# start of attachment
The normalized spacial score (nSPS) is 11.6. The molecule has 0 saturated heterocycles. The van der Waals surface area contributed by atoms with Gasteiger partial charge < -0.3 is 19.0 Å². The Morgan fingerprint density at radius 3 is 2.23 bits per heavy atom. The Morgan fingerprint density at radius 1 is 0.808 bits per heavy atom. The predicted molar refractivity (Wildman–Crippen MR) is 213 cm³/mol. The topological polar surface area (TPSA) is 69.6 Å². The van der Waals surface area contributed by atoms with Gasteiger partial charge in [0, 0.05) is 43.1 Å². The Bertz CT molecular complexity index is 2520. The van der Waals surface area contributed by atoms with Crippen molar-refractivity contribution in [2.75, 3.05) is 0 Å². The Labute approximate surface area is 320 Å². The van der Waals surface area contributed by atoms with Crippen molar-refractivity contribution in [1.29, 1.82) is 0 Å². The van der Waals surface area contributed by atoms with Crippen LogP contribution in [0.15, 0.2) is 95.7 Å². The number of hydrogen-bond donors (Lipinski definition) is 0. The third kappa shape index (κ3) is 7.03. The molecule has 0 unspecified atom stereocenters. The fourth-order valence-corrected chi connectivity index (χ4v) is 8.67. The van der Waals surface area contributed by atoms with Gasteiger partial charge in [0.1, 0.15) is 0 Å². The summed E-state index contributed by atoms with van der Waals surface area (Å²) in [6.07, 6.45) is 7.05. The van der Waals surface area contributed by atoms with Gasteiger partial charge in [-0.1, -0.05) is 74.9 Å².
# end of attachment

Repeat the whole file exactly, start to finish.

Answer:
The normalized spacial score (nSPS) is 11.6. The molecule has 0 saturated heterocycles. The van der Waals surface area contributed by atoms with Gasteiger partial charge < -0.3 is 19.0 Å². The Morgan fingerprint density at radius 3 is 2.23 bits per heavy atom. The Morgan fingerprint density at radius 1 is 0.808 bits per heavy atom. The predicted molar refractivity (Wildman–Crippen MR) is 213 cm³/mol. The topological polar surface area (TPSA) is 69.6 Å². The van der Waals surface area contributed by atoms with Gasteiger partial charge in [0, 0.05) is 43.1 Å². The Bertz CT molecular complexity index is 2520. The van der Waals surface area contributed by atoms with Crippen molar-refractivity contribution in [2.75, 3.05) is 0 Å². The Labute approximate surface area is 320 Å². The van der Waals surface area contributed by atoms with Crippen molar-refractivity contribution in [1.29, 1.82) is 0 Å². The van der Waals surface area contributed by atoms with Crippen LogP contribution in [0.15, 0.2) is 95.7 Å². The number of hydrogen-bond donors (Lipinski definition) is 0. The third kappa shape index (κ3) is 7.03. The molecule has 0 unspecified atom stereocenters. The fourth-order valence-corrected chi connectivity index (χ4v) is 8.67. The van der Waals surface area contributed by atoms with Gasteiger partial charge in [0.1, 0.15) is 0 Å². The summed E-state index contributed by atoms with van der Waals surface area (Å²) in [6.07, 6.45) is 7.05. The van der Waals surface area contributed by atoms with Gasteiger partial charge in [-0.1, -0.05) is 74.9 Å².